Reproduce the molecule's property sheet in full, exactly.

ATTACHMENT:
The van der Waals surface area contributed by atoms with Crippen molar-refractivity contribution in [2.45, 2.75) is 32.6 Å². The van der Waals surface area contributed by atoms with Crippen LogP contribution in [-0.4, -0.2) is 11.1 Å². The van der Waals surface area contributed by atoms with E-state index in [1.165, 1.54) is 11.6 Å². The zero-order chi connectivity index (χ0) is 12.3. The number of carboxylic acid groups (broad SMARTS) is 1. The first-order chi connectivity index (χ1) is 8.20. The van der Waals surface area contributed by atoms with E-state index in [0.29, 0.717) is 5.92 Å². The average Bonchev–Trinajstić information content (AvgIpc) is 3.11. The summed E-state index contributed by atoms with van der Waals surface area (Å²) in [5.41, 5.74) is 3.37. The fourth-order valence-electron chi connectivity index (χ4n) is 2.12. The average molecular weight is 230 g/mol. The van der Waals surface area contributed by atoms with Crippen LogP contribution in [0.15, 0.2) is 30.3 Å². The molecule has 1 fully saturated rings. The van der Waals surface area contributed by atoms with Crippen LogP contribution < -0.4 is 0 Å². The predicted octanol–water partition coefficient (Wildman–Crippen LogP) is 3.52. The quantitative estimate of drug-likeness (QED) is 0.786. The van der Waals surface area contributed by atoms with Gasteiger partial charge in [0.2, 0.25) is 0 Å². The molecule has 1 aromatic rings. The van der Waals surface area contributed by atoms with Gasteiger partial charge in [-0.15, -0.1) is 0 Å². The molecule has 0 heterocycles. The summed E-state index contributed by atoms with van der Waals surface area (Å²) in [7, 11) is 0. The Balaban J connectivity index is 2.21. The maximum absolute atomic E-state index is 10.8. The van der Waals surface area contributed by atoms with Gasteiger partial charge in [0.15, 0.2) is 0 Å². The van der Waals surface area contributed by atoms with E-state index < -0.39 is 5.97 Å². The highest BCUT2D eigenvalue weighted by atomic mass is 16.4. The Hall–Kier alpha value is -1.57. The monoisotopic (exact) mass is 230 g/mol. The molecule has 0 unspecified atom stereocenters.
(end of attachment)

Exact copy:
The van der Waals surface area contributed by atoms with Crippen molar-refractivity contribution in [2.45, 2.75) is 32.6 Å². The van der Waals surface area contributed by atoms with Crippen LogP contribution in [-0.4, -0.2) is 11.1 Å². The van der Waals surface area contributed by atoms with E-state index in [1.165, 1.54) is 11.6 Å². The zero-order chi connectivity index (χ0) is 12.3. The number of carboxylic acid groups (broad SMARTS) is 1. The first-order chi connectivity index (χ1) is 8.20. The van der Waals surface area contributed by atoms with E-state index in [0.29, 0.717) is 5.92 Å². The average Bonchev–Trinajstić information content (AvgIpc) is 3.11. The summed E-state index contributed by atoms with van der Waals surface area (Å²) in [5.41, 5.74) is 3.37. The fourth-order valence-electron chi connectivity index (χ4n) is 2.12. The average molecular weight is 230 g/mol. The van der Waals surface area contributed by atoms with Crippen LogP contribution in [0.15, 0.2) is 30.3 Å². The molecule has 1 fully saturated rings. The van der Waals surface area contributed by atoms with Crippen LogP contribution < -0.4 is 0 Å². The predicted octanol–water partition coefficient (Wildman–Crippen LogP) is 3.52. The quantitative estimate of drug-likeness (QED) is 0.786. The van der Waals surface area contributed by atoms with Gasteiger partial charge in [0.2, 0.25) is 0 Å². The molecule has 1 aromatic rings. The van der Waals surface area contributed by atoms with Gasteiger partial charge in [-0.15, -0.1) is 0 Å². The molecule has 0 heterocycles. The summed E-state index contributed by atoms with van der Waals surface area (Å²) in [7, 11) is 0. The Balaban J connectivity index is 2.21. The maximum absolute atomic E-state index is 10.8. The van der Waals surface area contributed by atoms with Gasteiger partial charge in [0.15, 0.2) is 0 Å². The van der Waals surface area contributed by atoms with E-state index < -0.39 is 5.97 Å². The highest BCUT2D eigenvalue weighted by atomic mass is 16.4. The Hall–Kier alpha value is -1.57. The monoisotopic (exact) mass is 230 g/mol. The molecule has 0 unspecified atom stereocenters.